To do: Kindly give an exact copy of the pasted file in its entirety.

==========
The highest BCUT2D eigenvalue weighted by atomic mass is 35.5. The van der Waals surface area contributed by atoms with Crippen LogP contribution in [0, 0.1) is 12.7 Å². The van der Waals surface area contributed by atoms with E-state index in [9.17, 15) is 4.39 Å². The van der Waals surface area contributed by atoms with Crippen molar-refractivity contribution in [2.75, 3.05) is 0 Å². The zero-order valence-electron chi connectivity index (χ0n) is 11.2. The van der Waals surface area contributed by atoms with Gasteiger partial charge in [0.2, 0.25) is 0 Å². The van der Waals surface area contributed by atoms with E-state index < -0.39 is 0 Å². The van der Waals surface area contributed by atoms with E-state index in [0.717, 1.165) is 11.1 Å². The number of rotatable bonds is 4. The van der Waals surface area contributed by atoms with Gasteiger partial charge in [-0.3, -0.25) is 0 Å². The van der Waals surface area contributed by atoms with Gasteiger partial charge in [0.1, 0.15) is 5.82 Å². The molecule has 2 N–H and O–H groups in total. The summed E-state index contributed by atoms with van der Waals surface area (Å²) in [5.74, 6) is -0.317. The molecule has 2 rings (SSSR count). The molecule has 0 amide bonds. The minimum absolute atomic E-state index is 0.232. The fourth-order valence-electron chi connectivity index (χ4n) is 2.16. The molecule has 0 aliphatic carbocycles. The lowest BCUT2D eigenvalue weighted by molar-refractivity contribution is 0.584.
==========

The highest BCUT2D eigenvalue weighted by atomic mass is 35.5. The van der Waals surface area contributed by atoms with Crippen LogP contribution in [0, 0.1) is 12.7 Å². The van der Waals surface area contributed by atoms with E-state index in [9.17, 15) is 4.39 Å². The van der Waals surface area contributed by atoms with Crippen molar-refractivity contribution in [2.75, 3.05) is 0 Å². The zero-order valence-electron chi connectivity index (χ0n) is 11.2. The van der Waals surface area contributed by atoms with Gasteiger partial charge in [0.2, 0.25) is 0 Å². The van der Waals surface area contributed by atoms with E-state index < -0.39 is 0 Å². The van der Waals surface area contributed by atoms with E-state index in [0.717, 1.165) is 11.1 Å². The number of rotatable bonds is 4. The van der Waals surface area contributed by atoms with Gasteiger partial charge in [-0.3, -0.25) is 0 Å². The van der Waals surface area contributed by atoms with Gasteiger partial charge in [0.1, 0.15) is 5.82 Å². The molecule has 2 N–H and O–H groups in total. The summed E-state index contributed by atoms with van der Waals surface area (Å²) in [5.74, 6) is -0.317. The molecule has 2 rings (SSSR count). The molecule has 0 amide bonds. The minimum absolute atomic E-state index is 0.232. The fourth-order valence-electron chi connectivity index (χ4n) is 2.16. The molecule has 0 aliphatic carbocycles. The lowest BCUT2D eigenvalue weighted by molar-refractivity contribution is 0.584.